Antarctic Life

A frozen outlook on life on the ice

Pre-deployment

Plymouth, England 50.4173°N, 4.1067°W

Temperature: +18°C

So, it's been a while since my last post and its nearly time to leave the UK and begin the long journey south.
BAS Pre-deployment Training 2015
I have been on several amazing training weeks and met some fantastic people, some of whom I will spend many cold, dark months sharing Halley with, others who I unfortunately won't get to see down south.

If you were to ask many people who have worked with the British Antarctic Survey, they would almost unanimously say that the Girton College training week is one of their most memorable. The week spent at Girton gives all the new-comers as well as some frequent fliers the chance to meet other people going down south from all backgrounds.

Girton isn't just about having fun (although it is definitely encouraged!), it is primarily about ensuring that everyone is prepared to go south, some of the training is just the start of many hours of drills once we hit the ice.

Once Girton finishes, those of us staying for a little bit longer down south embarked on the winter teams training week. I thought Girton was fun, this was just as much fun if not more so. Several of us literally had sore sides from laughing too much, although in fairness we had also done some climbing routines the day before too.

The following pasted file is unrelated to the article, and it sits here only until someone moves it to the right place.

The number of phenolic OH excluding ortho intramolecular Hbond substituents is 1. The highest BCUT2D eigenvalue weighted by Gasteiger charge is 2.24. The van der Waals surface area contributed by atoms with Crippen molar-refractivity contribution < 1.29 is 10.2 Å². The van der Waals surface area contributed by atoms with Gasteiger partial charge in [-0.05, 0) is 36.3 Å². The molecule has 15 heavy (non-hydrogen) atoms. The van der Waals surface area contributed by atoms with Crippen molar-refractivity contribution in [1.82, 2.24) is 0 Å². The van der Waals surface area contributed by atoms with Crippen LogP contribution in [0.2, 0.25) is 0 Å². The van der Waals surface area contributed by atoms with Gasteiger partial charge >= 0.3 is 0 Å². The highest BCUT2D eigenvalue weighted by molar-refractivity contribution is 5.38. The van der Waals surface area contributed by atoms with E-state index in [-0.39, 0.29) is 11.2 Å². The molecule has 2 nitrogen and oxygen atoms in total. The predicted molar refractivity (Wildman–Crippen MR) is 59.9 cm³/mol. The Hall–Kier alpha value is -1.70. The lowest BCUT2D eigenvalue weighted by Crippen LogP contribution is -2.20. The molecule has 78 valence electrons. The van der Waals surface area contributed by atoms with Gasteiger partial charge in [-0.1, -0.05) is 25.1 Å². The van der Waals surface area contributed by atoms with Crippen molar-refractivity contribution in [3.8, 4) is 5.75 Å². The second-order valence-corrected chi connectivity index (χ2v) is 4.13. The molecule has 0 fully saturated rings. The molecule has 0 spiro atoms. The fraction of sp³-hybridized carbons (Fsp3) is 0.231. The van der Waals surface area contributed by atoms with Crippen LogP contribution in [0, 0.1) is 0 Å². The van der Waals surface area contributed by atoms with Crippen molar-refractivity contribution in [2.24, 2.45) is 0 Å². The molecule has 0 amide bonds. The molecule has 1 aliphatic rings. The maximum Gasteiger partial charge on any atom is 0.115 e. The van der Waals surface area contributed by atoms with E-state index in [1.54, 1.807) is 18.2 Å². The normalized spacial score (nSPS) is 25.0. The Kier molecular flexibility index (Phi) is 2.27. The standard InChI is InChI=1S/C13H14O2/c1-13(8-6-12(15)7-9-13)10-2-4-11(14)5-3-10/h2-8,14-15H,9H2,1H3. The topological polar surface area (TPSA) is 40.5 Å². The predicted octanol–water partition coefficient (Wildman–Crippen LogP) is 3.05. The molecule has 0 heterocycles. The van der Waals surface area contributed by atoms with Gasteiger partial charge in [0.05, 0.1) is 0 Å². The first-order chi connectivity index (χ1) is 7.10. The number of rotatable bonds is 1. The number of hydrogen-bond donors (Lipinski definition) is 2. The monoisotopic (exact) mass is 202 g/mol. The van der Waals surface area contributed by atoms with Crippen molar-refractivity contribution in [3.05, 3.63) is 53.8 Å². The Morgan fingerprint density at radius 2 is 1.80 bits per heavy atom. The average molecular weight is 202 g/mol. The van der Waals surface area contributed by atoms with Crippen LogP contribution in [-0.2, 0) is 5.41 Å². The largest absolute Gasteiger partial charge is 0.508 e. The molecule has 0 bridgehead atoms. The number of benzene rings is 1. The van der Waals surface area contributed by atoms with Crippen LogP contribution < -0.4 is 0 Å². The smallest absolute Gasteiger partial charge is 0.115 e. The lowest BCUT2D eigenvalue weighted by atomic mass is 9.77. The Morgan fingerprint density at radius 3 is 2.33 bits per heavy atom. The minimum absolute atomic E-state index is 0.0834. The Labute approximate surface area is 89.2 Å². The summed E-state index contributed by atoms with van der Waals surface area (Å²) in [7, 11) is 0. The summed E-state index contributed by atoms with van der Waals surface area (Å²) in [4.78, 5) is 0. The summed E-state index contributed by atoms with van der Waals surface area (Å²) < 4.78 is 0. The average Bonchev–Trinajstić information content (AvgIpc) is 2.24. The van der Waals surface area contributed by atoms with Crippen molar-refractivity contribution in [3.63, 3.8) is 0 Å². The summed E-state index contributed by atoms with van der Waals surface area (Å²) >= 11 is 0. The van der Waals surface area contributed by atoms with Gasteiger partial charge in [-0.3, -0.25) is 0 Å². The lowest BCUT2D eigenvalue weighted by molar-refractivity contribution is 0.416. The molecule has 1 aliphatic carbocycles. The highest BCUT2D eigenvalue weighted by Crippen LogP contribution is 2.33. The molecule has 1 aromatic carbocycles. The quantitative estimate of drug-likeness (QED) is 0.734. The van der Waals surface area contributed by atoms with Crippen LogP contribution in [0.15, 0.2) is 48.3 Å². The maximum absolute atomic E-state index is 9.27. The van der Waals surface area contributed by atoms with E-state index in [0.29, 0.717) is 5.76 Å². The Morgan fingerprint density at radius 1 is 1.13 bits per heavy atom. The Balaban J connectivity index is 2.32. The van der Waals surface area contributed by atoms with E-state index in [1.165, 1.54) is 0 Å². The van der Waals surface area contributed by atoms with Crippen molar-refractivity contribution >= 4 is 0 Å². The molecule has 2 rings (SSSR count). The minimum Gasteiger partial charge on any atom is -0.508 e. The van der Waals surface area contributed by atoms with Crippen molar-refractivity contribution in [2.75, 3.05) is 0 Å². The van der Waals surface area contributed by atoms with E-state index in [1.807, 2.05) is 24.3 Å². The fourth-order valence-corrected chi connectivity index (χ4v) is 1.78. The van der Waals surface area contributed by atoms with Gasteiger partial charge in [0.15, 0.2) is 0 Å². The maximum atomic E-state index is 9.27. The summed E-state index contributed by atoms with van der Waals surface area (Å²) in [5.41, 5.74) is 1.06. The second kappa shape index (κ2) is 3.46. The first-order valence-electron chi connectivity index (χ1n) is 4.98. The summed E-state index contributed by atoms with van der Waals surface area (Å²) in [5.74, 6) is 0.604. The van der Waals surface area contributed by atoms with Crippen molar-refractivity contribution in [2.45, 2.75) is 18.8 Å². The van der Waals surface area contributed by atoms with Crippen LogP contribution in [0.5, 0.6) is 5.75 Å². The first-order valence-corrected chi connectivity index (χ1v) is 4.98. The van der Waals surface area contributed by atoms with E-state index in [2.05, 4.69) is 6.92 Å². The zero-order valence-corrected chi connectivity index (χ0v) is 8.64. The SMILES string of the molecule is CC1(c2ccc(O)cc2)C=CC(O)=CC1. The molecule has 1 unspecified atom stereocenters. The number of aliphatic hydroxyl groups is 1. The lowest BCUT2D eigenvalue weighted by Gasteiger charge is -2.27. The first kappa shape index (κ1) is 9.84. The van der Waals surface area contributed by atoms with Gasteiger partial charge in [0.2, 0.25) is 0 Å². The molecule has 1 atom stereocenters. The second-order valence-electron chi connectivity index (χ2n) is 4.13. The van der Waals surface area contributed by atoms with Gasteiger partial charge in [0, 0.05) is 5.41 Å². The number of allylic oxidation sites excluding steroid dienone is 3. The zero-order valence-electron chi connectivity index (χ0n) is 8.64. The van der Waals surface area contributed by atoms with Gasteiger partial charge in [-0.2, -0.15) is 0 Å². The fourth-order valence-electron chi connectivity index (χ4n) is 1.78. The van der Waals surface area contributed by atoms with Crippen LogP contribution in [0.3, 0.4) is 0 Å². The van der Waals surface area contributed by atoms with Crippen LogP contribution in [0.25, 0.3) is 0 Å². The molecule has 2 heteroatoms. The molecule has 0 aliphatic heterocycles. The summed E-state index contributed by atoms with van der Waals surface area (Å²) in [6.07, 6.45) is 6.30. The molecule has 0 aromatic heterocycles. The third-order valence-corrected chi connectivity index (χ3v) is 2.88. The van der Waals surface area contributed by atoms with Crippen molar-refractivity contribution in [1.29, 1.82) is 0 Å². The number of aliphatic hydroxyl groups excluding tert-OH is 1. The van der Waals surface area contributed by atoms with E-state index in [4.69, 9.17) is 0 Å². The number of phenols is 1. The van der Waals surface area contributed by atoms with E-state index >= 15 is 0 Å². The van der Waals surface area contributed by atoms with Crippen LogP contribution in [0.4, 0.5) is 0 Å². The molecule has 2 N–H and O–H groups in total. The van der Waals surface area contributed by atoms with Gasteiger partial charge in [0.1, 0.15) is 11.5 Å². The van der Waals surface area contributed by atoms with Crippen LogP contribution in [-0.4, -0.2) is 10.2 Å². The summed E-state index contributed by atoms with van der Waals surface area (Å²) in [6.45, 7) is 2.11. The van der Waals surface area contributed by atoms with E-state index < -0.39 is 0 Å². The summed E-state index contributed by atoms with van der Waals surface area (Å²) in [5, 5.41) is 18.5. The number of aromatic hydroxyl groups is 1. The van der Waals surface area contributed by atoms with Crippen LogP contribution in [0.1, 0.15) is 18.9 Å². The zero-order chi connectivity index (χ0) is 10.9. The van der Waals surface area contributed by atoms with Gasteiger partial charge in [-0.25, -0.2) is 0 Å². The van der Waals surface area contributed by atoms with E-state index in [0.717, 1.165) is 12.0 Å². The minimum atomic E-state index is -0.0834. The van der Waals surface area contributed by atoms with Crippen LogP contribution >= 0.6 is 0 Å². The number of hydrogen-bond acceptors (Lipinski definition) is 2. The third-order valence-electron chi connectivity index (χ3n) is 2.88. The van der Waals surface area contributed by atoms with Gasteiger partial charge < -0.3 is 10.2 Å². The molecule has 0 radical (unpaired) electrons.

Hard at workSome serious crevasse training

Winter teams training week is considerably more practical and involved everyone learning essential skills such as crevasse rescue and whiteout navigation. I can tell you it is genuinely quite terrifying having a bucket on your head whilst walking around a field on warm day in Derbyshire surrounded by people - I got lost very quickly and unlike Derbyshire buckets, I can't just remove a whiteout!

Whiteout simulationSimulating whiteout conditions in a nice warm field. Image courtesy of Ross Sanders

I can imagine the image below depicts the easiest conditions that I will face when trying to light one of the gas lanterns, although it was very wet outside it wasn't exactly what you could call cold.

Lighting gas lanternsImage courtesy of Ross Sanders

The next week will consist of my final goodbyes to my family before heading towards Cape Town. Internet will be painfully slow but hopefully I can squeeze enough bandwidth to update with some tales of the journey as well as a few photos here or there. Failing that, my next post will be from South Africa - possibly with some pictures of the local penguins - the jackass'.